At the same time, 90 per cent of the Norwegian economy has an unchanged value creation compared to February of last year. This relatively positive development for this part of the private sector must be viewed, among other things, in light of the measures that have been implemented. The financial packages of measures are effective and are resulting in lower unemployment than we would otherwise be experiencing.

For instance, it appears that the temporary taxation changes for the oil and gas industry have had a positive effect. The Norwegian Petroleum Directorate’s current estimates indicate an annual investment level in the coming years that will result in a higher level of activity than estimated prior to the commencement of the pandemic. This generates jobs on the mainland and contributes to technology development and competence in the supplier industry. Companies with a high need for foreign labour, such as in the building and construction and shipyard industries, and thereby high expenses associated with quarantine, have also received support to cover such expenses.

Many are benefit from having a permanent job and the low interest rate and are saving money because of fewer spending options. Other employees have been laid off and are experiencing uncertainty, insecurity and weakened finances.

Focus has been and must also continue to be on those worst affected.

I am especially concerned about long-term unemployment, for young people, persons experiencing loneliness and those with a weak connection to the labour market. We have also presented targeted measures in this regard. Among other things, we have presented a package of measures amounting to nearly NOK 160 million, directed at vulnerable groups and individuals who are affected by loneliness and isolation. In the budget settlement, we agreed on NOK 400 million in earmarked grants to activity measures and countering loneliness for the elderly. This is in addition to increased efforts on inclusion, education and measures directed at children.   

We will continue to focus on vulnerable groups and are currently working on new measures for both persons who are unemployed long-term and vulnerable children and young people.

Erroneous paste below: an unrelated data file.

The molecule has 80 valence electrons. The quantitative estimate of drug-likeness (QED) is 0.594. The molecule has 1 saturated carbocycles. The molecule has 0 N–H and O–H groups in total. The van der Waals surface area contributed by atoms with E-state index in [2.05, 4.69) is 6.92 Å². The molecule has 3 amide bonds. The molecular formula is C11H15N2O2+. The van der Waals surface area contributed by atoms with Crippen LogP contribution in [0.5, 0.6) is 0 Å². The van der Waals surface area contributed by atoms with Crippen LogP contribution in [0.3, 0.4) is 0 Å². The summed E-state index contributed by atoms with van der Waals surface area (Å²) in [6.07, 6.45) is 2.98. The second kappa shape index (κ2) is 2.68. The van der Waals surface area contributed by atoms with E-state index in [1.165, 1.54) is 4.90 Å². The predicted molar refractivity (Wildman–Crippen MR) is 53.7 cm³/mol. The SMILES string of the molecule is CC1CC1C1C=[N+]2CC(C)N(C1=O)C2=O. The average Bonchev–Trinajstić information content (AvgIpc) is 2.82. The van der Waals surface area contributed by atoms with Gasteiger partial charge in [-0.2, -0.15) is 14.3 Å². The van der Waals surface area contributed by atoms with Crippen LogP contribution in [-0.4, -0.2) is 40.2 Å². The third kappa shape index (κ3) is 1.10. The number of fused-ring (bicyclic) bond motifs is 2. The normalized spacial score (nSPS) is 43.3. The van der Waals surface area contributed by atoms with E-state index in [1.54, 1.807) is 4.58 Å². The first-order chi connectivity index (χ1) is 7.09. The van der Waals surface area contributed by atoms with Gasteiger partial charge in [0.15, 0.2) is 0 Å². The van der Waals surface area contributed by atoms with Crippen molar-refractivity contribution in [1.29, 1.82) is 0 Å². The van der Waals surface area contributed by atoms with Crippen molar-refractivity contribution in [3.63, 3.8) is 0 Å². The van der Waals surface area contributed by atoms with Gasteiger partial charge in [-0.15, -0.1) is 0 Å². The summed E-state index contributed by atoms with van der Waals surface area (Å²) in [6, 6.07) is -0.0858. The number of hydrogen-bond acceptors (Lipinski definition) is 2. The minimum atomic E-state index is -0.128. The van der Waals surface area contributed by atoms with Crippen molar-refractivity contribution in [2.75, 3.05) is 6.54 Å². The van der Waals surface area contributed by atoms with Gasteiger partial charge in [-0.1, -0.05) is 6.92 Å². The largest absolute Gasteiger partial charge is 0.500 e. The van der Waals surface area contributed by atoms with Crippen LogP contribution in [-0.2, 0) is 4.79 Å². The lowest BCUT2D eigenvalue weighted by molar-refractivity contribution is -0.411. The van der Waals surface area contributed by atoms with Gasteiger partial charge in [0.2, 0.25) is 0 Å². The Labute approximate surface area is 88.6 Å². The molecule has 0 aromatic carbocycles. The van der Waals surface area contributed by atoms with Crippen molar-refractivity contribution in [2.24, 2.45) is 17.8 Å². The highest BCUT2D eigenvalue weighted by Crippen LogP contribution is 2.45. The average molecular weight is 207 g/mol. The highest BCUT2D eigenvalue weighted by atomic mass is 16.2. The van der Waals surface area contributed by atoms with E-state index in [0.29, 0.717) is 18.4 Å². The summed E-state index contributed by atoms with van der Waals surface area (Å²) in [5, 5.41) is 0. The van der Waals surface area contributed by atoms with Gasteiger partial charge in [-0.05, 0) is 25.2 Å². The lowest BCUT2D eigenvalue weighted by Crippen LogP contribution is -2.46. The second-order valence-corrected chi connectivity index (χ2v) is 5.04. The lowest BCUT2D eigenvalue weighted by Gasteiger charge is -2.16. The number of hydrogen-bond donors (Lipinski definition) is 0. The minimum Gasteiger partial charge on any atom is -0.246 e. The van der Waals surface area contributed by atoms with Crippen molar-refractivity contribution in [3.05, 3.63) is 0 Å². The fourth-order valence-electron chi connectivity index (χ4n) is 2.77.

For the Norwegian economy, 2021 will probably, and hopefully, be a year filled with major differences. The start of the year is strongly impacted by the coronavirus pandemic. Unemployment is higher than usual, there are a lot of closures and activity is reduced. However, things are clearly better than they were last spring. This is because the infection control measures are less intrusive, and companies have learned how they can adapt costs and operations to the situation.  The Norwegian private sector is also benefitting from a higher oil price and increased demand from abroad.

Over the course of the year, we are expecting that the immunisation programme will counter the pandemic, and that we can return to some degree of normalcy in our everyday lives.

The Norwegian Government’s overall strategy for reopening therefore remains unchanged. We know that the most important contribution to activity, employment and growth in the service industries is that the strict measures cease to apply. Then, people will once again be able travel, work, enjoy nightlife and return to normalcy. Therefore, we are implementing strict measures in light of the infection control situation and are implementing a comprehensive immunisation programme.   

We know that many people have saved a lot more money than usual during the pandemic. This means that many people have money to spend once the pandemic is over and this will contribute to increased economic growth.

In many forecasts, it is estimated that the Norwegian economy will grow more in 2021 than just a short time ago.

Continued need for economic measures

Even though we are now hopefully seeing the end of the pandemic on the horizon, we must expect to continue living with varying degrees of infection and infection control measures until the summer. And perhaps even longer. Significant uncertainties remain regarding future developments.

I have also said that we must expect a higher number of bankruptcies. Paradoxically, the number of bankruptcies was lower than usual last year. We assume that the sum of the economic measures, including deferred taxes and charges have contributed to this, but we must be prepared for an increase in the number of bankruptcies.

Since March, the Norwegian Government has been stating that we will have economic measures in place for as long as we have infection control measures. We have also shown throughout 2020 that we are continuously following up with measures as the situation develops. This offers predictability. With the agreement with the Norwegian Progress Party (FrP) regarding the National Budget for 2021, the Storting adopted a number of economic measures pertaining to the pandemic just a few weeks ago. These funds are now being put to work.